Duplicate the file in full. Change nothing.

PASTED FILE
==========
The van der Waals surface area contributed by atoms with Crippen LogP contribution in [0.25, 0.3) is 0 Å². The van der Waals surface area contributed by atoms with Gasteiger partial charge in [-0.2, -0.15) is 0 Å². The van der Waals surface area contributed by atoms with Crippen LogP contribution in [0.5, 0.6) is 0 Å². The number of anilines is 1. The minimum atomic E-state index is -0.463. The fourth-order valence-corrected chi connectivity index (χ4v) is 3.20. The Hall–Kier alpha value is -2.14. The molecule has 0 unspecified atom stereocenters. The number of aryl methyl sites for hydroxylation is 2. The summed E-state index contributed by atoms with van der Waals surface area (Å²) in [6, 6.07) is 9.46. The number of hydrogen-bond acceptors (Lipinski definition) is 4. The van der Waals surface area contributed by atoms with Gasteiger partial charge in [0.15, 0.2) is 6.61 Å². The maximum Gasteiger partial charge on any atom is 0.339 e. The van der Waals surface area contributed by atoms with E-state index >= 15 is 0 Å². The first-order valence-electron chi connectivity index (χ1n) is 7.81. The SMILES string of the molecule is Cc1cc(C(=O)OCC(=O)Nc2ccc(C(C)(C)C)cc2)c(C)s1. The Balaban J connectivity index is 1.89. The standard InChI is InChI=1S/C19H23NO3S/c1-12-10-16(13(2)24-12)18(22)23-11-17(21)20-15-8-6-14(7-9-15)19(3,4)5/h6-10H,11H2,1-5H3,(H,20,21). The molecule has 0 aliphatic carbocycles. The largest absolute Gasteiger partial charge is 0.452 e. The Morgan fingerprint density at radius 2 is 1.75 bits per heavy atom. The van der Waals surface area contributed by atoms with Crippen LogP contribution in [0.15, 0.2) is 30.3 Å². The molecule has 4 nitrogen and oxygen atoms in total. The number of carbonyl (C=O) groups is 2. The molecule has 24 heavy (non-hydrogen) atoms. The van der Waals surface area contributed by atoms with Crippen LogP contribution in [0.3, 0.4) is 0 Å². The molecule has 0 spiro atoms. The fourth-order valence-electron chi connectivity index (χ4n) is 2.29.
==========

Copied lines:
The van der Waals surface area contributed by atoms with Crippen LogP contribution in [0.25, 0.3) is 0 Å². The van der Waals surface area contributed by atoms with Gasteiger partial charge in [-0.2, -0.15) is 0 Å². The van der Waals surface area contributed by atoms with Crippen LogP contribution in [0.5, 0.6) is 0 Å². The number of anilines is 1. The minimum atomic E-state index is -0.463. The fourth-order valence-corrected chi connectivity index (χ4v) is 3.20. The Hall–Kier alpha value is -2.14. The molecule has 0 unspecified atom stereocenters. The number of aryl methyl sites for hydroxylation is 2. The summed E-state index contributed by atoms with van der Waals surface area (Å²) in [6, 6.07) is 9.46. The number of hydrogen-bond acceptors (Lipinski definition) is 4. The van der Waals surface area contributed by atoms with Gasteiger partial charge in [0.15, 0.2) is 6.61 Å². The maximum Gasteiger partial charge on any atom is 0.339 e. The van der Waals surface area contributed by atoms with E-state index >= 15 is 0 Å². The first-order valence-electron chi connectivity index (χ1n) is 7.81. The SMILES string of the molecule is Cc1cc(C(=O)OCC(=O)Nc2ccc(C(C)(C)C)cc2)c(C)s1. The Balaban J connectivity index is 1.89. The standard InChI is InChI=1S/C19H23NO3S/c1-12-10-16(13(2)24-12)18(22)23-11-17(21)20-15-8-6-14(7-9-15)19(3,4)5/h6-10H,11H2,1-5H3,(H,20,21). The molecule has 0 aliphatic carbocycles. The largest absolute Gasteiger partial charge is 0.452 e. The Morgan fingerprint density at radius 2 is 1.75 bits per heavy atom. The van der Waals surface area contributed by atoms with Crippen LogP contribution in [0.15, 0.2) is 30.3 Å². The molecule has 4 nitrogen and oxygen atoms in total. The number of carbonyl (C=O) groups is 2. The molecule has 24 heavy (non-hydrogen) atoms. The van der Waals surface area contributed by atoms with Crippen LogP contribution in [0.3, 0.4) is 0 Å². The molecule has 0 spiro atoms. The fourth-order valence-electron chi connectivity index (χ4n) is 2.29.